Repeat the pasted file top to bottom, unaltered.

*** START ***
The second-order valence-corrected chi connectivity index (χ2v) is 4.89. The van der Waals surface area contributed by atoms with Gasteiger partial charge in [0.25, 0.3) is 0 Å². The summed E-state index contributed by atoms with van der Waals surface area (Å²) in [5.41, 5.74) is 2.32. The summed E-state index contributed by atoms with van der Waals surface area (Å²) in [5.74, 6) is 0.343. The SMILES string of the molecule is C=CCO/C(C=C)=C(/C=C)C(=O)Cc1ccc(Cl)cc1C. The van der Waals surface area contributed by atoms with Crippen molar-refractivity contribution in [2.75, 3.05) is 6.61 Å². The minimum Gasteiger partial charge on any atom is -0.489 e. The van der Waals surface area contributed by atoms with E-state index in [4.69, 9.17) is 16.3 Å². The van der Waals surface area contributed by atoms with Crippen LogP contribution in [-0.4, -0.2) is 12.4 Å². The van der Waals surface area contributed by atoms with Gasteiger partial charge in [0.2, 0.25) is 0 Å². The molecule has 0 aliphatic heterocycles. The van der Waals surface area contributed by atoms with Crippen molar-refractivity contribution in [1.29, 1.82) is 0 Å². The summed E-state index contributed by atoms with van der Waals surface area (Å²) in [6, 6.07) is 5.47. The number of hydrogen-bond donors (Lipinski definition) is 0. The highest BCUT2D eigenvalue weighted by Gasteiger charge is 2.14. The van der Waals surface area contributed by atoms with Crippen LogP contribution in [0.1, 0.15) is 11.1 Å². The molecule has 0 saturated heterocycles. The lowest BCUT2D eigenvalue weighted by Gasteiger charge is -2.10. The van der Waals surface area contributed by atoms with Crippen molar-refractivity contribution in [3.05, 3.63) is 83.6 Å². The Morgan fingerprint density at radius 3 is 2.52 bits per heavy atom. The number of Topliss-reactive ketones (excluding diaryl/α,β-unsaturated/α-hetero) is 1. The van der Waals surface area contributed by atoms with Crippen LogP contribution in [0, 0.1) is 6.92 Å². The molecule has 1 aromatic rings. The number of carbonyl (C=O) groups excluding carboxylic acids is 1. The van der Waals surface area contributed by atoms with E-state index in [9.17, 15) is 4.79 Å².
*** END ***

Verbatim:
The second-order valence-corrected chi connectivity index (χ2v) is 4.89. The van der Waals surface area contributed by atoms with Gasteiger partial charge in [0.25, 0.3) is 0 Å². The summed E-state index contributed by atoms with van der Waals surface area (Å²) in [5.41, 5.74) is 2.32. The summed E-state index contributed by atoms with van der Waals surface area (Å²) in [5.74, 6) is 0.343. The SMILES string of the molecule is C=CCO/C(C=C)=C(/C=C)C(=O)Cc1ccc(Cl)cc1C. The van der Waals surface area contributed by atoms with Crippen molar-refractivity contribution in [2.75, 3.05) is 6.61 Å². The minimum Gasteiger partial charge on any atom is -0.489 e. The van der Waals surface area contributed by atoms with E-state index in [4.69, 9.17) is 16.3 Å². The van der Waals surface area contributed by atoms with Crippen LogP contribution in [-0.4, -0.2) is 12.4 Å². The van der Waals surface area contributed by atoms with Gasteiger partial charge in [0.2, 0.25) is 0 Å². The molecule has 0 aliphatic heterocycles. The van der Waals surface area contributed by atoms with Crippen molar-refractivity contribution in [1.29, 1.82) is 0 Å². The summed E-state index contributed by atoms with van der Waals surface area (Å²) in [6, 6.07) is 5.47. The number of hydrogen-bond donors (Lipinski definition) is 0. The highest BCUT2D eigenvalue weighted by Gasteiger charge is 2.14. The van der Waals surface area contributed by atoms with Crippen LogP contribution in [0.1, 0.15) is 11.1 Å². The molecule has 0 saturated heterocycles. The lowest BCUT2D eigenvalue weighted by Gasteiger charge is -2.10. The van der Waals surface area contributed by atoms with Crippen molar-refractivity contribution in [3.05, 3.63) is 83.6 Å². The Morgan fingerprint density at radius 3 is 2.52 bits per heavy atom. The number of Topliss-reactive ketones (excluding diaryl/α,β-unsaturated/α-hetero) is 1. The van der Waals surface area contributed by atoms with Crippen LogP contribution in [0, 0.1) is 6.92 Å². The molecule has 1 aromatic rings. The number of carbonyl (C=O) groups excluding carboxylic acids is 1. The van der Waals surface area contributed by atoms with E-state index in [9.17, 15) is 4.79 Å².